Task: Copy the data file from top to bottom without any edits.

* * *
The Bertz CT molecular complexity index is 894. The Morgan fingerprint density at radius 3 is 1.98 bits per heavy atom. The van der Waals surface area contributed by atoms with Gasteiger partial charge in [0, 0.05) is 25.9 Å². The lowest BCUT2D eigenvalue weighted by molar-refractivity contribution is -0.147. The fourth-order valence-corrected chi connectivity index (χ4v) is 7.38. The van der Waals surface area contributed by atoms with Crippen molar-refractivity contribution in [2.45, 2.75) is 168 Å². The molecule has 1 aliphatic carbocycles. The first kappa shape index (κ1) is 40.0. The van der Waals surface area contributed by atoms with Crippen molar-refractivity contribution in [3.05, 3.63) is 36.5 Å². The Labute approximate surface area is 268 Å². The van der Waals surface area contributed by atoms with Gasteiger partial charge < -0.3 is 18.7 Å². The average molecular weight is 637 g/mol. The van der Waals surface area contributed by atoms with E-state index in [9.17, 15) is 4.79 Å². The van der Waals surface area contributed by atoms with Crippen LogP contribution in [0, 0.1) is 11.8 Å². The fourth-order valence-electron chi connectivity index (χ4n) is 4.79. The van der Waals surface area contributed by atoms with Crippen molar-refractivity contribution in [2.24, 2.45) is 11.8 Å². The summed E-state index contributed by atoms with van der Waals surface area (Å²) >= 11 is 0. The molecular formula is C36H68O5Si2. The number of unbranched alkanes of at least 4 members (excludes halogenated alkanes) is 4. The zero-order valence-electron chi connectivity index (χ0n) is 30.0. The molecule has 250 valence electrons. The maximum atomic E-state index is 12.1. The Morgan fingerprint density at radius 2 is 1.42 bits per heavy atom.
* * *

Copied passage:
The Bertz CT molecular complexity index is 894. The Morgan fingerprint density at radius 3 is 1.98 bits per heavy atom. The van der Waals surface area contributed by atoms with Gasteiger partial charge in [0, 0.05) is 25.9 Å². The lowest BCUT2D eigenvalue weighted by molar-refractivity contribution is -0.147. The fourth-order valence-corrected chi connectivity index (χ4v) is 7.38. The van der Waals surface area contributed by atoms with Crippen molar-refractivity contribution in [2.45, 2.75) is 168 Å². The molecule has 1 aliphatic carbocycles. The first kappa shape index (κ1) is 40.0. The van der Waals surface area contributed by atoms with Crippen molar-refractivity contribution in [3.05, 3.63) is 36.5 Å². The Labute approximate surface area is 268 Å². The van der Waals surface area contributed by atoms with Gasteiger partial charge < -0.3 is 18.7 Å². The average molecular weight is 637 g/mol. The van der Waals surface area contributed by atoms with E-state index in [9.17, 15) is 4.79 Å². The van der Waals surface area contributed by atoms with Crippen LogP contribution in [0, 0.1) is 11.8 Å². The fourth-order valence-electron chi connectivity index (χ4n) is 4.79. The van der Waals surface area contributed by atoms with Crippen molar-refractivity contribution in [2.24, 2.45) is 11.8 Å². The summed E-state index contributed by atoms with van der Waals surface area (Å²) >= 11 is 0. The molecular formula is C36H68O5Si2. The number of unbranched alkanes of at least 4 members (excludes halogenated alkanes) is 4. The zero-order valence-electron chi connectivity index (χ0n) is 30.0. The molecule has 250 valence electrons. The maximum atomic E-state index is 12.1. The Morgan fingerprint density at radius 2 is 1.42 bits per heavy atom.